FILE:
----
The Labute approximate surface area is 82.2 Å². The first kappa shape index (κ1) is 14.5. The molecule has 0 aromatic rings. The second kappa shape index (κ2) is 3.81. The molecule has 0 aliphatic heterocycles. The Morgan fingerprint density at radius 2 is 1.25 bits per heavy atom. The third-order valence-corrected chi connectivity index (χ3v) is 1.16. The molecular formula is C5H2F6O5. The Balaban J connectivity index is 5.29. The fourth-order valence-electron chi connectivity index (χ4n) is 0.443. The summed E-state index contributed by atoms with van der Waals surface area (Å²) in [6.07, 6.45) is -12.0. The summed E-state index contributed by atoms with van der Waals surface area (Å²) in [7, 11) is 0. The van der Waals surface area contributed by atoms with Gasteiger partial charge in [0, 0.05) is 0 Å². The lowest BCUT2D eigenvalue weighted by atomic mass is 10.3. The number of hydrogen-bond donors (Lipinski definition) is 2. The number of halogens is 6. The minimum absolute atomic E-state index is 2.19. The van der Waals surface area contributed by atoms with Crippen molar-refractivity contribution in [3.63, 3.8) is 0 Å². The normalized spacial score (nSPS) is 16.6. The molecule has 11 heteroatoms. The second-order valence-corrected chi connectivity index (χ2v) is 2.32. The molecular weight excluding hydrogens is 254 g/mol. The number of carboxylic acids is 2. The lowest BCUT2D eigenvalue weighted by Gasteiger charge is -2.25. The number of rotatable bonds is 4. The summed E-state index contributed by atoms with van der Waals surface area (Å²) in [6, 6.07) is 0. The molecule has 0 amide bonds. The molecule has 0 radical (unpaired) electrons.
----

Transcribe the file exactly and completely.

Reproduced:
The Labute approximate surface area is 82.2 Å². The first kappa shape index (κ1) is 14.5. The molecule has 0 aromatic rings. The second kappa shape index (κ2) is 3.81. The molecule has 0 aliphatic heterocycles. The Morgan fingerprint density at radius 2 is 1.25 bits per heavy atom. The third-order valence-corrected chi connectivity index (χ3v) is 1.16. The molecular formula is C5H2F6O5. The Balaban J connectivity index is 5.29. The fourth-order valence-electron chi connectivity index (χ4n) is 0.443. The summed E-state index contributed by atoms with van der Waals surface area (Å²) in [6.07, 6.45) is -12.0. The summed E-state index contributed by atoms with van der Waals surface area (Å²) in [7, 11) is 0. The van der Waals surface area contributed by atoms with Gasteiger partial charge in [0, 0.05) is 0 Å². The lowest BCUT2D eigenvalue weighted by atomic mass is 10.3. The number of hydrogen-bond donors (Lipinski definition) is 2. The number of halogens is 6. The minimum absolute atomic E-state index is 2.19. The van der Waals surface area contributed by atoms with Crippen molar-refractivity contribution in [3.63, 3.8) is 0 Å². The normalized spacial score (nSPS) is 16.6. The molecule has 11 heteroatoms. The second-order valence-corrected chi connectivity index (χ2v) is 2.32. The molecular weight excluding hydrogens is 254 g/mol. The number of carboxylic acids is 2. The lowest BCUT2D eigenvalue weighted by Gasteiger charge is -2.25. The number of rotatable bonds is 4. The summed E-state index contributed by atoms with van der Waals surface area (Å²) in [6, 6.07) is 0. The molecule has 0 amide bonds. The molecule has 0 radical (unpaired) electrons.